Kathryn McEvoy–Fulbright English Teaching Assistantship (Spain)
Name: Kathryn McEvoy
Class Year: 2019
Hometown: Middletown, MD
Major(s): Global Politics
Minors or Concentrations: Poverty and Human Capability Studies
Opportunity and Year: Fulbright Program for U.S. Students, 2019-20
Project Summary: I am going to be teaching English in Asturias, Spain. I am excited to take the experiences that I have had with ESL in the US to the classroom in Spain. I will use my time outside of the classroom to explore gender equality in Spain. Spain has a complex recent history with regard to gender equality, swearing in the first majority-female cabinet last June while still suffering challenges, like a significant gender pay gap. This makes it fascinating location to study the process of a successful gender equality movement. Through volunteerism at a local domestic violence shelter, I hope to learn more about these strengths and weaknesses while sharing my previous knowledge of working with domestic violence services in the United states. This project will serve as a foundation for me to become an advocate for gender equality in our globalizing world.
How did W&L prepare you for this opportunity? It is nearly impossible to recount the ways that Washington and Lee has shaped and prepared me for the Fulbright experience. Most importantly, my education here was never confined to the classroom. Tutoring for English for Speakers of Other Languages, I was given the opportunity to work with ESL learners weekly. Through classes at the local domestic violence shelter and in-home tutoring sessions, I became a part of the immigrant community in Rockbridge County and the students I worked with became a part of the community here at Washington and Lee. I witnessed the power of language learning to bridge cultural divides and was consistently inspired by the comfort with vulnerability and resilience demonstrated by my students. Through the Shepherd Program, I worked with immigrant victims of domestic violence at a nonprofit advocacy organization called Tapestri. Translating phone calls from clients and curating personal statements for immigration petitions, I had the opportunity to see through the eyes of people who did not take the United States’ strengths for granted or accept its weaknesses as an unchangeable status quo. They showed me how language learning and cultural exchange could illuminate complacency with injustice and promote efforts to transform the institutions which perpetuate that injustice. This is all to say, Washington and Lee brought to fruition a lot of the theories and ideas that I learned about in politics and poverty studies classes, showing me how to combine thought and discussion with action as well as driving my desire to understand communities beyond my own.
Why did you apply for this opportunity? I am going to be teaching in English in Spain, but my experience as an ESL teacher in the United States has shown me that I learn so much more from my students than I could ever teach them. The opportunity to be in the classroom in Spain will open the door for me to engage directly with my community there, which will not only improving my language skills but giving me a firsthand experience with the culture. ESOL at W&L gave me a glance into the lives of those in Lexington’s Spanish-Speaking community, and I am so grateful for the opportunity to continue the journey of language, learning, cultural discovery, and gender equality exploration that I have begun here.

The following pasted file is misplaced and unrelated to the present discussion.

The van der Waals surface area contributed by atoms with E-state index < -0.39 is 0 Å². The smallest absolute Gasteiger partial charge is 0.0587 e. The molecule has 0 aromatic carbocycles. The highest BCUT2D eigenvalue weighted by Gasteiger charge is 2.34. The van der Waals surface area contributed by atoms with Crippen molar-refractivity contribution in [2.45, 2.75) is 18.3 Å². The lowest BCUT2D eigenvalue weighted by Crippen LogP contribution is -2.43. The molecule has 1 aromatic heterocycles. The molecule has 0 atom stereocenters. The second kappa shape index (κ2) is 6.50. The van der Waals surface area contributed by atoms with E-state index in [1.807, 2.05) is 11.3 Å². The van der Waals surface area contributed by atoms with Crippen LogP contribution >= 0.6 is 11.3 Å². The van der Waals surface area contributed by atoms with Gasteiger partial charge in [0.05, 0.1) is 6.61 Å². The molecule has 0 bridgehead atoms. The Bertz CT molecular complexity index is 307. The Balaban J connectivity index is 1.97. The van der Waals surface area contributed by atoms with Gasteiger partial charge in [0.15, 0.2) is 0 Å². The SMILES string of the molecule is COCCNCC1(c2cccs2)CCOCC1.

Post-graduation Plans: After graduation, I have three months before I depart for Spain. During that time, I am going to study for and take the LSAT in preparation for my eventual return to law school. After I complete the Fulbright ETA year, I hope to work with a nonprofit in DC prior to going to law school. My end goal is to work in policy as it relates to international gender equality.
How will this opportunity help you achieve your goals? Living, teaching, and researching in Spain for a year will give me the opportunity to not only improve my Spanish-speaking ability but also to understand the tenants of a successful gender equality movement in a Spanish-speaking country. Furthermore, I hope to gain a deeper understanding of using language-learning to bridge cultural divides, which will prepare me well to serve as an international advocate for gender equality.
Co-President and Tutor for English for Speakers of Other Languages
Student Advisor for the Community Engagement and Service Learning Committee
SHECP Student Ambassdor
University Ambassador Tour Guide
Lead Class Agent
Greek Representative to the Office of Inclusion and Engagement
Summer Intern at Frederick County Courthouse Summer 2016
Summer Intern at Tapestri in Atlanta, Georgia Summer 2017
Summer Intern at Women’s Congressional Policy Institute Summer 2018
I developed two survey instruments in collaboration with Project Horizon to assess the usefulness of its Latino outreach programming.